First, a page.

Sermon for the Fifth Sunday of Lent

Good morning.  I am sure we all miss attending our Church and especially each other.  Feel free to call each other and check-in and communicate your feelings and talk about your week.

Though, at the time, we cannot physically be there, we can join together in prayer and in faith.  God will enjoin us with our intentions and our supplications for all the good that he does for us.  As we near the end of Lent, let us keep in mind that this time is a perfect time to become close to Christ, renew our relationships, forgive those who have done harm to us and allow His grace to permeate our soul and improve our spiritual being.

Let us open with the hymn, “Peace in the Valley”

 

https://www.youtube.com/watch?v=ClQfi8jYq5I

 

Fifth Sunday of Lent

 

Reading 1 EZekiel 37:12-14

Thus says the Lord GOD:
O my people, I will open your graves
and have you rise from them,
and bring you back to the land of Israel.
Then you shall know that I am the LORD,
when I open your graves and have you rise from them,
O my people!
I will put my spirit in you that you may live,
and I will settle you upon your land;
thus you shall know that I am the LORD.
I have promised, and I will do it, says the LORD.

Reading 2 ROMans 8:8-11

Brothers and sisters:
Those who are in the flesh cannot please God.
But you are not in the flesh;
on the contrary, you are in the spirit,
if only the Spirit of God dwells in you.
Whoever does not have the Spirit of Christ does not belong to him.
But if Christ is in you,
although the body is dead because of sin,
the spirit is alive because of righteousness.
If the Spirit of the one who raised Jesus from the dead dwells in you,
the one who raised Christ from the dead
will give life to your mortal bodies also,
through his Spirit dwelling in you.

Verse Before The Gospel JohN 11:25A, 26

I am the resurrection and the life, says the Lord;
whoever believes in me, even if he dies, will never die.

Gospel JohN 11:1-45

Now a man was ill, Lazarus from Bethany,
the village of Mary and her sister Martha.
Mary was the one who had anointed the Lord with perfumed oil
and dried his feet with her hair;
it was her brother Lazarus who was ill.

So the sisters sent word to him saying,
“Master, the one you love is ill.”
When Jesus heard this he said,
“This illness is not to end in death,
but is for the glory of God,
that the Son of God may be glorified through it.”
Now Jesus loved Martha and her sister and Lazarus.
So when he heard that he was ill,
he remained for two days in the place where he was.
Then after this he said to his disciples,
“Let us go back to Judea.”
The disciples said to him,
“Rabbi, the Jews were just trying to stone you,
and you want to go back there?”
Jesus answered,
“Are there not twelve hours in a day?
If one walks during the day, he does not stumble,
because he sees the light of this world.
But if one walks at night, he stumbles,
because the light is not in him.”
He said this, and then told them,
“Our friend Lazarus is asleep,
but I am going to awaken him.”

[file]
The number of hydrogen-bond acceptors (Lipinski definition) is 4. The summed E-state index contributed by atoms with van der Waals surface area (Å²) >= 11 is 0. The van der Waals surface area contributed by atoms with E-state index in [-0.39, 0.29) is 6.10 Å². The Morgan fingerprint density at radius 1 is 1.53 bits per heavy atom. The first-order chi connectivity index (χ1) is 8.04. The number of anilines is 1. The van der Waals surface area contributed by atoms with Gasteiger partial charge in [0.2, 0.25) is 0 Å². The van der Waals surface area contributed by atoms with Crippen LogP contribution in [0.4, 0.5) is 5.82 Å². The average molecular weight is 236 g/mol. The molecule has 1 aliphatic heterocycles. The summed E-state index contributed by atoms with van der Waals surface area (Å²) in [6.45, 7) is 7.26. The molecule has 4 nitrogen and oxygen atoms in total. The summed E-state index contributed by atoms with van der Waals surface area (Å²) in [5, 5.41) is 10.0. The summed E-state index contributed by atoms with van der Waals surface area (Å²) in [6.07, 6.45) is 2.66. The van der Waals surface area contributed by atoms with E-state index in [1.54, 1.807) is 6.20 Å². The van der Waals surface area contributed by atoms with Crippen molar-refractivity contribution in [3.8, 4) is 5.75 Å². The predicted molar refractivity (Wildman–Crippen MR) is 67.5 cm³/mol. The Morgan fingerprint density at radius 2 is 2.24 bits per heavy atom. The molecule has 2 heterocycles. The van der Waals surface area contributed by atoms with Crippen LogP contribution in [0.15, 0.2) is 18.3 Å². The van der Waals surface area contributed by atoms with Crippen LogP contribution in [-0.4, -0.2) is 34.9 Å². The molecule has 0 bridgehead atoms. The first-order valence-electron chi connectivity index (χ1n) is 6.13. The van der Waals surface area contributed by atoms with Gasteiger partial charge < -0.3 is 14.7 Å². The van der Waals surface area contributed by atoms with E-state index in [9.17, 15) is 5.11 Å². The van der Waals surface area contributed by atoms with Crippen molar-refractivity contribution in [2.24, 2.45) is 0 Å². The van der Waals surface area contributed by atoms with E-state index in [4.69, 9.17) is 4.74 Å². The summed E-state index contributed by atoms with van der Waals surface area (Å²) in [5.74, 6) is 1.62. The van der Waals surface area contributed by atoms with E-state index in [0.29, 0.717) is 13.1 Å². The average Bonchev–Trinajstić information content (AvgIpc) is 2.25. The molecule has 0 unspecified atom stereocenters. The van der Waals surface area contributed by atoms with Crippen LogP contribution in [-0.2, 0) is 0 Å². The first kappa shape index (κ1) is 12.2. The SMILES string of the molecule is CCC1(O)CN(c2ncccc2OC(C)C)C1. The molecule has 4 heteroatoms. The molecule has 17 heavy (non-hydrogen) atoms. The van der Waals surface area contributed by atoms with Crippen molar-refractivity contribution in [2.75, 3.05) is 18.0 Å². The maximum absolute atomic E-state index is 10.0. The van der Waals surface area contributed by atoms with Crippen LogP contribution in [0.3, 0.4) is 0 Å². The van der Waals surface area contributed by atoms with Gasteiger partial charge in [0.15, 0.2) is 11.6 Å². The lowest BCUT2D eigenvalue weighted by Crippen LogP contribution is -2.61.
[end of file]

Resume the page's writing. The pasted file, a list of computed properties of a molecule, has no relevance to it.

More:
So the disciples said to him,
“Master, if he is asleep, he will be saved.”
But Jesus was talking about his death,
while they thought that he meant ordinary sleep.
So then Jesus said to them clearly,
“Lazarus has died.
And I am glad for you that I was not there,
that you may believe.
Let us go to him.”
So Thomas, called Didymus, said to his fellow disciples,
“Let us also go to die with him.”

When Jesus arrived, he found that Lazarus
had already been in the tomb for four days.
Now Bethany was near Jerusalem, only about two miles away.
And many of the Jews had come to Martha and Mary
to comfort them about their brother.
When Martha heard that Jesus was coming,
she went to meet him;
but Mary sat at home.
Martha said to Jesus,
“Lord, if you had been here,
my brother would not have died.
But even now I know that whatever you ask of God,
God will give you.”
Jesus said to her,

“Your brother will rise.”
Martha said to him,
“I know he will rise,
in the resurrection on the last day.”
Jesus told her,
“I am the resurrection and the life;
whoever believes in me, even if he dies, will live,
and everyone who lives and believes in me will never die.
Do you believe this?”
She said to him, “Yes, Lord.
I have come to believe that you are the Christ, the Son of God,
the one who is coming into the world.”

When she had said this,
she went and called her sister Mary secretly, saying,
“The teacher is here and is asking for you.”
As soon as she heard this,
she rose quickly and went to him.
For Jesus had not yet come into the village,
but was still where Martha had met him.
So when the Jews who were with her in the house comforting her
saw Mary get up quickly and go out,
they followed her,
presuming that she was going to the tomb to weep there.
When Mary came to where Jesus was and saw him,
she fell at his feet and said to him,
“Lord, if you had been here,
my brother would not have died.”
When Jesus saw her weeping and the Jews who had come with her weeping,
he became perturbed and deeply troubled, and said,
“Where have you laid him?”
They said to him, “Sir, come and see.”
And Jesus wept.
So the Jews said, “See how he loved him.”
But some of them said,
“Could not the one who opened the eyes of the blind man
have done something so that this man would not have died?”

So Jesus, perturbed again, came to the tomb.
It was a cave, and a stone lay across it.
Jesus said, “Take away the stone.”
Martha, the dead man’s sister, said to him,
“Lord, by now there will be a stench;
he has been dead for four days.”
Jesus said to her,
“Did I not tell you that if you believe
you will see the glory of God?”
So they took away the stone.
And Jesus raised his eyes and said,

“Father, I thank you for hearing me.
I know that you always hear me;
but because of the crowd here I have said this,
that they may believe that you sent me.”
And when he had said this,
He cried out in a loud voice,
“Lazarus, come out!”